Craneberry’s Cranberries- the ultimate marketing ploy!
What is a flora blog without a November mention of one of Ohio’s native berries?
The University of Maine cranberry site suggests fruits were called Craneberries for the single cranberry blossom, resembling the neck and head of a crane. In colonial times, 'cranberry' used to be written as 'craneberry'. And nobody knows cranberries like Maine, the home state of Ocean Spray!
A second possibility allows that craneberry bogs would be likely habitat for Sandhill Cranes foraging for food. However, a crane’s idea of a tasty morsel would be more along the frog and salamander line, not an acidic red berry tart enough to put a pucker on a bird’s bill! But it would be easy to come to a mistaken conclusion if you saw the gigantic bird’s head foraging in a berry patch, so this too is a credible story for the origin of the plants name.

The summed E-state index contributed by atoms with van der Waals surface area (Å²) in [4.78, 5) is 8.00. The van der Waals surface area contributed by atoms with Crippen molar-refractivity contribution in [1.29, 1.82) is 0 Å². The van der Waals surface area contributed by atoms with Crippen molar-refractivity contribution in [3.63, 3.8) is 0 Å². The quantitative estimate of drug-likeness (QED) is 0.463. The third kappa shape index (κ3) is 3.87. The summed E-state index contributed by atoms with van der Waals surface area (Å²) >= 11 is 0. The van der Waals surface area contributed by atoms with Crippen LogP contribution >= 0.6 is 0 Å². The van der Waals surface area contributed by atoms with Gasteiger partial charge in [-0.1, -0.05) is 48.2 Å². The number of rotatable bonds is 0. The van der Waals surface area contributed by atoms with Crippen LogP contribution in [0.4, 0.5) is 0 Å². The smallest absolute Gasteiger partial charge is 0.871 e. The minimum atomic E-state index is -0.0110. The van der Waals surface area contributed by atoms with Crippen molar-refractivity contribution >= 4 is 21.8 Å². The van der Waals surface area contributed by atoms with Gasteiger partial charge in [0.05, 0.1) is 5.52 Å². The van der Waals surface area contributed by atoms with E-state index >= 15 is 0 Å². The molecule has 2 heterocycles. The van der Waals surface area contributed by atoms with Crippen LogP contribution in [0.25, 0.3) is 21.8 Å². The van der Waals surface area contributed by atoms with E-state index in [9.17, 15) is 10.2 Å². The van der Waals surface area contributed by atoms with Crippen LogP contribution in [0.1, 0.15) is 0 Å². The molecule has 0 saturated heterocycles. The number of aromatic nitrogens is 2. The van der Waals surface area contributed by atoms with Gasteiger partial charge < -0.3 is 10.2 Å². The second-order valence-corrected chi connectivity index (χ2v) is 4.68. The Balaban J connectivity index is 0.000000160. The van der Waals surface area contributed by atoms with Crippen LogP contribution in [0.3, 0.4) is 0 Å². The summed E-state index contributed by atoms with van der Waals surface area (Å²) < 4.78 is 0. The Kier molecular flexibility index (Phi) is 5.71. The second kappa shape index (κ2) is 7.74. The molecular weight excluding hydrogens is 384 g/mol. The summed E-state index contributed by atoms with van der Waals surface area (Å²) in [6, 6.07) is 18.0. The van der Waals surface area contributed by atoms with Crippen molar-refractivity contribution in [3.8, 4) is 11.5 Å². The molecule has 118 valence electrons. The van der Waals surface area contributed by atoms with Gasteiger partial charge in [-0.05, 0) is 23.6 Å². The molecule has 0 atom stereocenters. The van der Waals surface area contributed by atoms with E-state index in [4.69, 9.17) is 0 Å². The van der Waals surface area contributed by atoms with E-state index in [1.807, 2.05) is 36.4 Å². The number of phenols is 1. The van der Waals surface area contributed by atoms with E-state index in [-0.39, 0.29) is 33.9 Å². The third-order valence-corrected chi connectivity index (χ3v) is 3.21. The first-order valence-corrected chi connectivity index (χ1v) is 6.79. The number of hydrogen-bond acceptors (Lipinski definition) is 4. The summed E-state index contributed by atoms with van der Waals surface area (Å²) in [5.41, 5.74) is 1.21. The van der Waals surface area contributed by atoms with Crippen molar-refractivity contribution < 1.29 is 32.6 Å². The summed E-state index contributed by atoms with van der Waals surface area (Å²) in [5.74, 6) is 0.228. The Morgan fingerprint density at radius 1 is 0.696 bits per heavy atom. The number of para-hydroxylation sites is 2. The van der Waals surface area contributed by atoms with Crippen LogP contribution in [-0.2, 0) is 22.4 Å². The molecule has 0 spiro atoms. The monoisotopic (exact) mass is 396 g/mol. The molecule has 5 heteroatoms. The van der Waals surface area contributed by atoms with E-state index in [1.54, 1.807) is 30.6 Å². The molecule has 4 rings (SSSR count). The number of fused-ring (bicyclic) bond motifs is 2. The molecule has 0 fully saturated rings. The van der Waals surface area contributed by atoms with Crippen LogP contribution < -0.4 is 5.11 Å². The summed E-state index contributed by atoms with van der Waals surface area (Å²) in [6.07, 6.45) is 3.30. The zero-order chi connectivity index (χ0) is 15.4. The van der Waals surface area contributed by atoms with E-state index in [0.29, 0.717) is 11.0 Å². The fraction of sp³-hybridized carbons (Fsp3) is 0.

Large Cranberry or Vaccinium macrocarpon, the name botanists call them, can still be found in some of Ohio’s most unusual native habitats. Cranberry Bog, Triangle Lake Bog and Brown’s Bog are places these potentially threatened plants can still be seen in Ohio. Mmm, Craneberry sauce!